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Posted 25 November 2016 - 03:41 PM

Is the little boy Patrick in the film version of "Auntie Mame" meant to be gay?

 

He does seem to be a rather refined-looking little boy.

 

And he is far too-loving for such a little boy.

 

Of course, he does grow up to be Roger Smith, who likes girls, marries and has a child of his own.

 

But the whole film has a barely-concealed gay sensibility.


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"I was born the day she kissed me.  I died the day she left me.  I lived a few weeks while she loved me." - Humphrey Bogart in "In A Lonely Place".


#15 jaragon

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Posted 20 September 2016 - 08:30 PM

Interesting...

 

Was Dr. No a gay man?

 

Joseph Wiseman's riveting performance suggests a monomanical madman with a great deal of suppressed homosexuality.

 

And his lifestyle on Crab Island is certainly that of a gay man.

 

In the dinner party scene, Dr. No can't get rid of Honey Badger fast enough - and then he tells his henchmen to "soften" James Bond up.

 

What other assaults on Mr. Bond's masculinity did he intend?

 

It's a tantalizing thought.

 

Dr.%2BNo.png

I was just watching this and yes Dr No might have been gay-( or at least bi curious)  even before the dinner scene- he sneaks into Bond's room and ogles the sleeping agent ( perhaps he was having a flash back to scene in which the tarantula crawls over Connery's perfect chest) - after he suggest his henchmen "soften" Bond up- James wakes up face down on the cell?! ( Hmm I wonder what kind of treatment he got from the henchmen)  T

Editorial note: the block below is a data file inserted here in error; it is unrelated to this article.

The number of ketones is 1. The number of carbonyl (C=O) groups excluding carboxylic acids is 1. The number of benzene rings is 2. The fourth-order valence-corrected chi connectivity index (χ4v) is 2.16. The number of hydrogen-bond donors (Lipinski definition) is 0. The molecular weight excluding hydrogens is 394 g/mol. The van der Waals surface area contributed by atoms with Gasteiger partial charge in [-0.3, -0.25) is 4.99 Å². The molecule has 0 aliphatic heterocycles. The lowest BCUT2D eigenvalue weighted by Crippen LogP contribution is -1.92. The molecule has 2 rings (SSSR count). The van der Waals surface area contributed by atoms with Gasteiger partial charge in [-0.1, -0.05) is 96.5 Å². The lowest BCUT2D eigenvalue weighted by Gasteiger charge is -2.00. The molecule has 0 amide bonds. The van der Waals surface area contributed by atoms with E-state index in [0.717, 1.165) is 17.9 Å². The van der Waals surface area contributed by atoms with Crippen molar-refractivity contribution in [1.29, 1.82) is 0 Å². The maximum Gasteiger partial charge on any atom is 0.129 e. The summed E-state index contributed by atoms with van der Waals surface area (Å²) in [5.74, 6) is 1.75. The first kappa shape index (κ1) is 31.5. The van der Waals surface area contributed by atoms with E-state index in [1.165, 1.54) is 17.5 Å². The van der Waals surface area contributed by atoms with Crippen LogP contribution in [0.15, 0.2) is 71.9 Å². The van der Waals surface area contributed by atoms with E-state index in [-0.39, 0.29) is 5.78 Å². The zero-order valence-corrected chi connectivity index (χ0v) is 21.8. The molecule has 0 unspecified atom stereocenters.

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#16 rayban

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Posted 30 August 2016 - 06:30 PM

Pepe Le Moko hoping that his beloved Pierrot (who is dying) will shoot the snitch who caused him his life - this kind of charged drama just doesn't happen that often on the screen - love, death, retribution all rolled into one multi-layered incident in the lives of two close friends -

  400px-Algiers_2.jpg


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"I was born the day she kissed me.  I died the day she left me.  I lived a few weeks while she loved me." - Humphrey Bogart in "In A Lonely Place".


#17 rayban

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Posted 30 August 2016 - 06:05 PM

It might just be dramatic irony, which in turn seems like a twisted joke.

You got it, Jarrod, I couldn't have said it better.


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"I was born the day she kissed me.  I died the day she left me.  I lived a few weeks while she loved me." - Humphrey Bogart in "In A Lonely Place".


#18 TopBilled

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Posted 30 August 2016 - 02:10 PM

In "Algiers", Charles Boyer as Pepe Le Moko seems quite torn between "the man in his life", Pierrot (who is played by Johnny Downs) and "the lady in his life", Gaby (who is played by Hedy Lamarr).

 

Is it some sort of dark, dark joke that Pepe Le Moko loses both of them?

 

It might just be dramatic irony, which in turn seems like a twisted joke.


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"The truth? What good is the truth if it destroys us all..?" -- Mady Christians in ALL MY SONS (1948).


#19 rayban

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Posted 30 August 2016 - 12:39 PM

In "Algiers", Charles Boyer as Pepe Le Moko seems quite torn between "the man in his life", Pierrot (who is played by Johnny Downs) and "the lady in his life", Gaby (who is played by Hedy Lamarr).

 

Is it some sort of dark, dark joke that Pepe Le Moko loses both of them?

 

In other words, stray if you will - a younger man, a lady about to be married - but you will pay a high, high price.


"I was born the day she kissed me.  I died the day she left me.  I lived a few weeks while she loved me." - Humphrey Bogart in "In A Lonely Place".


#20 bogeyboy

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Posted 13 August 2016 - 01:09 PM

Montgomery Clift and John Ireland talking about their "guns" in "Red River"